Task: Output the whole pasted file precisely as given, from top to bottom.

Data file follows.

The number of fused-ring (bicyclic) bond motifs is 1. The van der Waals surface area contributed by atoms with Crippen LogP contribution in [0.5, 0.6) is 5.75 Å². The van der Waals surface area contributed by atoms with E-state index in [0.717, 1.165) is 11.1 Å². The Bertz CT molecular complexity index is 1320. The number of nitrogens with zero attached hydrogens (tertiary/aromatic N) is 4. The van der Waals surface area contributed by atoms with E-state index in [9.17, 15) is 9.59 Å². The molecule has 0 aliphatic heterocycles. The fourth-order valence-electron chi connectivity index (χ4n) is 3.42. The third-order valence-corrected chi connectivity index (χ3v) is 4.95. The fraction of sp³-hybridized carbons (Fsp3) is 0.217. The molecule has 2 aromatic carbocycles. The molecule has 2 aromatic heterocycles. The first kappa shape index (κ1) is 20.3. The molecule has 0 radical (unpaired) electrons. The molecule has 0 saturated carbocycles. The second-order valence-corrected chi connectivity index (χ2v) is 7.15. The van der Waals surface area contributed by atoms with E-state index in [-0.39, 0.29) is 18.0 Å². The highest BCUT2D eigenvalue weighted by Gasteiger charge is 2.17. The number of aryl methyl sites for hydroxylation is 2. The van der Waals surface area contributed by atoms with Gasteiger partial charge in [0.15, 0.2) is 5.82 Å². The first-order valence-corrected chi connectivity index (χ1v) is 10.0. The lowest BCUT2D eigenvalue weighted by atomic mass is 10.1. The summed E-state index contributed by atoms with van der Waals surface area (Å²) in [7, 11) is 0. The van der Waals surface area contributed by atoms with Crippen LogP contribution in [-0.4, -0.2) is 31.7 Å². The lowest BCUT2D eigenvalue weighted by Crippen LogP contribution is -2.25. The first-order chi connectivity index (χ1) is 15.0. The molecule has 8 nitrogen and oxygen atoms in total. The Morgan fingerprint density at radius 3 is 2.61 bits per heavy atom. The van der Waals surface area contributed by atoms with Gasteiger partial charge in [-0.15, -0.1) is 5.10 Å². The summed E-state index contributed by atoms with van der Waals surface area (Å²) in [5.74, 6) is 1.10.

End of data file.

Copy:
The number of fused-ring (bicyclic) bond motifs is 1. The van der Waals surface area contributed by atoms with Crippen LogP contribution in [0.5, 0.6) is 5.75 Å². The van der Waals surface area contributed by atoms with E-state index in [0.717, 1.165) is 11.1 Å². The Bertz CT molecular complexity index is 1320. The number of nitrogens with zero attached hydrogens (tertiary/aromatic N) is 4. The van der Waals surface area contributed by atoms with E-state index in [9.17, 15) is 9.59 Å². The molecule has 0 aliphatic heterocycles. The fourth-order valence-electron chi connectivity index (χ4n) is 3.42. The third-order valence-corrected chi connectivity index (χ3v) is 4.95. The fraction of sp³-hybridized carbons (Fsp3) is 0.217. The molecule has 2 aromatic carbocycles. The molecule has 2 aromatic heterocycles. The first kappa shape index (κ1) is 20.3. The molecule has 0 radical (unpaired) electrons. The molecule has 0 saturated carbocycles. The second-order valence-corrected chi connectivity index (χ2v) is 7.15. The van der Waals surface area contributed by atoms with E-state index in [-0.39, 0.29) is 18.0 Å². The highest BCUT2D eigenvalue weighted by Gasteiger charge is 2.17. The number of aryl methyl sites for hydroxylation is 2. The van der Waals surface area contributed by atoms with Gasteiger partial charge in [0.15, 0.2) is 5.82 Å². The first-order valence-corrected chi connectivity index (χ1v) is 10.0. The lowest BCUT2D eigenvalue weighted by atomic mass is 10.1. The summed E-state index contributed by atoms with van der Waals surface area (Å²) in [7, 11) is 0. The van der Waals surface area contributed by atoms with Crippen LogP contribution in [-0.4, -0.2) is 31.7 Å². The lowest BCUT2D eigenvalue weighted by Crippen LogP contribution is -2.25. The first-order chi connectivity index (χ1) is 15.0. The molecule has 8 nitrogen and oxygen atoms in total. The Morgan fingerprint density at radius 3 is 2.61 bits per heavy atom. The van der Waals surface area contributed by atoms with Gasteiger partial charge in [-0.15, -0.1) is 5.10 Å². The summed E-state index contributed by atoms with van der Waals surface area (Å²) in [5.74, 6) is 1.10.